Early 19th Century Wood Brace

Click for a Closer LookWooden braces were very popular and usually fancier than their iron counterparts. This one is made of applewood. At some point in its past the from web split and was repaired with a brass plate. These braces had bits which were permanently set into pads which were in turn fitted into the chuck or nose of the brace. At this point in history the adjustable chuck hadn't been introduced. Some pads were held in place temporarily with though pins, wing screws, or spring locks. The heads were always allowed to turn to keep friction (and the blisters) to a minimum. Get a closer view of the object (49KB)

"Some of my father’s men still used the old shell augers for boring holes, but as a child, I remember being fascinated by a new spiral bit rapidly discharging its clean-cut chips as it was turned by one of the workmen. The problem that perplexed me was that the twist appeared to ascend as the bit bored its way deeper and deeper into the wood - I believe that it had been newly introduced: my father’s chest had no prepared places for that type of bit though it had special receptacles for those known as "centre" and "shell". Also it was not until I had commenced work that the steel ratchet brace appeared on the market; before then the wooden stocks with spring clips for securing the bits were used by all woodworkers. They were beautifully made, the clip workings inside a brass - mounted socket; they had also brass inlays where the wood was cross - grained, and frequently were fitted with ebony revolving heads...."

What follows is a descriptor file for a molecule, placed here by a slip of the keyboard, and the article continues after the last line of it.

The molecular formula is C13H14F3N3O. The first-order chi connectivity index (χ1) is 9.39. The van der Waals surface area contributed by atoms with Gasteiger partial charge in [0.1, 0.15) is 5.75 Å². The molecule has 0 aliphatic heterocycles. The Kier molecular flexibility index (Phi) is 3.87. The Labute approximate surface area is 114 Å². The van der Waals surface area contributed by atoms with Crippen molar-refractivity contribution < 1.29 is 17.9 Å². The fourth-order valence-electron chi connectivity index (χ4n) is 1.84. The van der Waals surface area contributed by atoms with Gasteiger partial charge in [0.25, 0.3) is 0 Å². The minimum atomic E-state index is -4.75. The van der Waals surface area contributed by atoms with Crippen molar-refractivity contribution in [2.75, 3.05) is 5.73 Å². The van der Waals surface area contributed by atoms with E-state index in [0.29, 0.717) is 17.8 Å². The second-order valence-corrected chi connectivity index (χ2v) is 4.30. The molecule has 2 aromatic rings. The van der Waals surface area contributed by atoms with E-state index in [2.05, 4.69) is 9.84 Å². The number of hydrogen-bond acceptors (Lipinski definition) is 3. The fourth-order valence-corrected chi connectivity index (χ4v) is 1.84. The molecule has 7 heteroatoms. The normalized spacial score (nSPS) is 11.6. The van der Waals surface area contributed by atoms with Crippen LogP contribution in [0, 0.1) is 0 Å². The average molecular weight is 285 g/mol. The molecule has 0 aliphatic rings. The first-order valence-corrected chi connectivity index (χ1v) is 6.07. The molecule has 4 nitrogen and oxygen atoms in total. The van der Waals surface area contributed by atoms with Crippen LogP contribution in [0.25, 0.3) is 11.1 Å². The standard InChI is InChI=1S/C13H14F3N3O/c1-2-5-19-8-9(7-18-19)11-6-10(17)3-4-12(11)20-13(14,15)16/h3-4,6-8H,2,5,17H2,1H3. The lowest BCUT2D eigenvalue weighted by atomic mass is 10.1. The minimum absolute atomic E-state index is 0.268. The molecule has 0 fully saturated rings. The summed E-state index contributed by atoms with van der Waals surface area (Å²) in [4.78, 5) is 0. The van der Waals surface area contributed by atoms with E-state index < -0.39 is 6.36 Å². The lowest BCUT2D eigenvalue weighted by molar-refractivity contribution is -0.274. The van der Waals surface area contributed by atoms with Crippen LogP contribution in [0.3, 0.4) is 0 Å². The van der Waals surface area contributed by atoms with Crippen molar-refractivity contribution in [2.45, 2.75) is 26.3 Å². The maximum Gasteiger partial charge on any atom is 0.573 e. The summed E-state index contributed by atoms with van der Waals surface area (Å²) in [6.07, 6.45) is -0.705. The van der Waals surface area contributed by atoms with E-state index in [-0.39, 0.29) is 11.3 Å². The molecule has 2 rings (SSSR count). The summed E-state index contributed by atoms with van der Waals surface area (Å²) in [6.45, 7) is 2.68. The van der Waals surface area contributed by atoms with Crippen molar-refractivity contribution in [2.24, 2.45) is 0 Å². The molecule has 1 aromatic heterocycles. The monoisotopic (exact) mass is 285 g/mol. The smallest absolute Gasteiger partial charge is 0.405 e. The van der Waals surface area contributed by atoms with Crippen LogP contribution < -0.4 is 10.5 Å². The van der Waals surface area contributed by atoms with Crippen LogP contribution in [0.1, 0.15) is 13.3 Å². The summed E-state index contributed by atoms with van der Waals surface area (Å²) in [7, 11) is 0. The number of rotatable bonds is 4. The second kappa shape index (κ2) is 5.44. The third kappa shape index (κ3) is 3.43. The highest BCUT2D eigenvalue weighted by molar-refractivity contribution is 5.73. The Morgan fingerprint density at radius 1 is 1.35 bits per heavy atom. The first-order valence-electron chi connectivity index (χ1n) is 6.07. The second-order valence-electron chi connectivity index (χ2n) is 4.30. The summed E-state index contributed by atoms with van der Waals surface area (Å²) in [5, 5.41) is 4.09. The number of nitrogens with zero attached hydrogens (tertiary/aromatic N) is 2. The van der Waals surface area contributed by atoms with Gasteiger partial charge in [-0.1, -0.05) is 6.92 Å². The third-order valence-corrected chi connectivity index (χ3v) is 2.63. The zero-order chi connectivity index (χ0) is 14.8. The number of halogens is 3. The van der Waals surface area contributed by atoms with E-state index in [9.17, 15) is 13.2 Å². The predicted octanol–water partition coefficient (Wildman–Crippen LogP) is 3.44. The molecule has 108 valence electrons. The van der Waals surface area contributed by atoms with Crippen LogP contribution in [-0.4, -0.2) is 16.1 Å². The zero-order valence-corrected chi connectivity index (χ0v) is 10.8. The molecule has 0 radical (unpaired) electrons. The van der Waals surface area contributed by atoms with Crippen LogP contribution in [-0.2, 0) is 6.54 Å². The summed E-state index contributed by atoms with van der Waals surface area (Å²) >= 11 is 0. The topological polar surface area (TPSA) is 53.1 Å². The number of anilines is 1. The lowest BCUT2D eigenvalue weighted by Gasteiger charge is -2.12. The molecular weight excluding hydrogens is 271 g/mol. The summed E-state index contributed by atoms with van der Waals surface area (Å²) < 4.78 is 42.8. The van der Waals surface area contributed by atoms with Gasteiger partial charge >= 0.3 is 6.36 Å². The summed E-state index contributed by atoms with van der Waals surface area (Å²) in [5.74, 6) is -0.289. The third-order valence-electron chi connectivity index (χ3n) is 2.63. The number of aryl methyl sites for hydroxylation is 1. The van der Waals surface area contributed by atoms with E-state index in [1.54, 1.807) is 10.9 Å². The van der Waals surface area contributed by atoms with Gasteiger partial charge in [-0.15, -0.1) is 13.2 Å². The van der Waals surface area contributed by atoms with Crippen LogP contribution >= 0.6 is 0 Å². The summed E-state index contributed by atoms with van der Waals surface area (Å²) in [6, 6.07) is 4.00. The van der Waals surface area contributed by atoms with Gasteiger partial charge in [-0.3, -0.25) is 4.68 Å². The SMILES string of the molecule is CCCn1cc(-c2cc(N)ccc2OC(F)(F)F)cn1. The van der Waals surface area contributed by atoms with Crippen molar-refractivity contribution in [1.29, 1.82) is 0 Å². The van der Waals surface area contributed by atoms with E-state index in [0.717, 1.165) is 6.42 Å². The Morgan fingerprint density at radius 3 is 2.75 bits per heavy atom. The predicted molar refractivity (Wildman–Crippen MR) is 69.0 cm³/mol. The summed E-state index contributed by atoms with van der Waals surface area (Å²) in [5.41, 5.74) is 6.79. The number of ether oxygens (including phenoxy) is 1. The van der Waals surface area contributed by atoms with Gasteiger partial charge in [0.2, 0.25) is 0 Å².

Excerpt from "The Village Carpenter" by Walter Rose. First published 1937 by Cambridge University Press. Reissued 1986 by A & C Black (Publishers) Ltd., London. Published in the US by New Amsterdam Books. New York City.



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Brace Bits (Sheffield Illustrated List, 1888) reprinted Dictionary of Woodworking Tools, R.Salaman

Suggested further reading:

Back to 18th c Brace Next: 60 oz. Plumb Bob

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